Restaurants are especially susceptible to fires when cooking is done over open-flames, or when an accident involves hot cooking equipment.
Be sure to abide by fire codes the apply to your building, including how many people are allowed on the premises.
Class K fire extinguishers are required in restaurants. These extinguishers are designed to handle grease and oil fires. Your restaurant should also have a functioning smoke detector and a sprinkler system.
Train staff to stay aware of frayed cords, over-used electrical sockets, grease buildup on cooking equipment, incorrectly stored flammable liquids or other fire hazards.
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Stray cigarettes can cause a good deal of damage if a fire occurs. Impart strict no-smoking policies for employees and guests, and place cigarette urns outside your front doors if cigarette debris is a problem.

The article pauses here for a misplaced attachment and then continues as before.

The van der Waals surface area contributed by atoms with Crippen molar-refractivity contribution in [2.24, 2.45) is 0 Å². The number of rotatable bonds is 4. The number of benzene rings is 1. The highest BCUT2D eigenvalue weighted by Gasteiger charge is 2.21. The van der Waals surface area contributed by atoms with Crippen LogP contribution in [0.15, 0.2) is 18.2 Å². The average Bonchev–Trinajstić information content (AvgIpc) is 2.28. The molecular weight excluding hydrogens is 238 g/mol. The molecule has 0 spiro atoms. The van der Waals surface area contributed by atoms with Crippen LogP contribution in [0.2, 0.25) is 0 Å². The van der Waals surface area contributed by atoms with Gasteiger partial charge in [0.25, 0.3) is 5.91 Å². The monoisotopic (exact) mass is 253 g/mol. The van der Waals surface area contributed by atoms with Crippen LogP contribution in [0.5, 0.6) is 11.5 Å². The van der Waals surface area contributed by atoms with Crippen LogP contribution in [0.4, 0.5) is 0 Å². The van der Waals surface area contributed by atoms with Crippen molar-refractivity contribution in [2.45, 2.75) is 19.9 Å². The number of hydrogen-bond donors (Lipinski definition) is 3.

Periodically clean your ventilation hood to make sure it properly circulating air. This is especially important if chemicals are being used in the kitchen area.
Cleaning carbon and grease from cooking equipment will reduce the risk of grease fires.
Be sure that front doors and back doors are available for evacuation if necessary. Have exit signs clearly marked.
Inform all employees of a safe meeting site just outside the restaurant in the event of a fire emergency. Employees should be prepared to escort customers there as well.
If a fire breaks out in the restaurant, the manager should determine if it can be safely controlled. If so, use a fire extinguisher and put it out immediately. If not, quickly begin the evacuation process.
Be sure that all employees and guests get out of the building and meet outside at the designated safe meeting place.
Although the fire department will respond when your restaurant's smoke alarms go off, call 911 to communicate with emergency officials and file a report if necessary.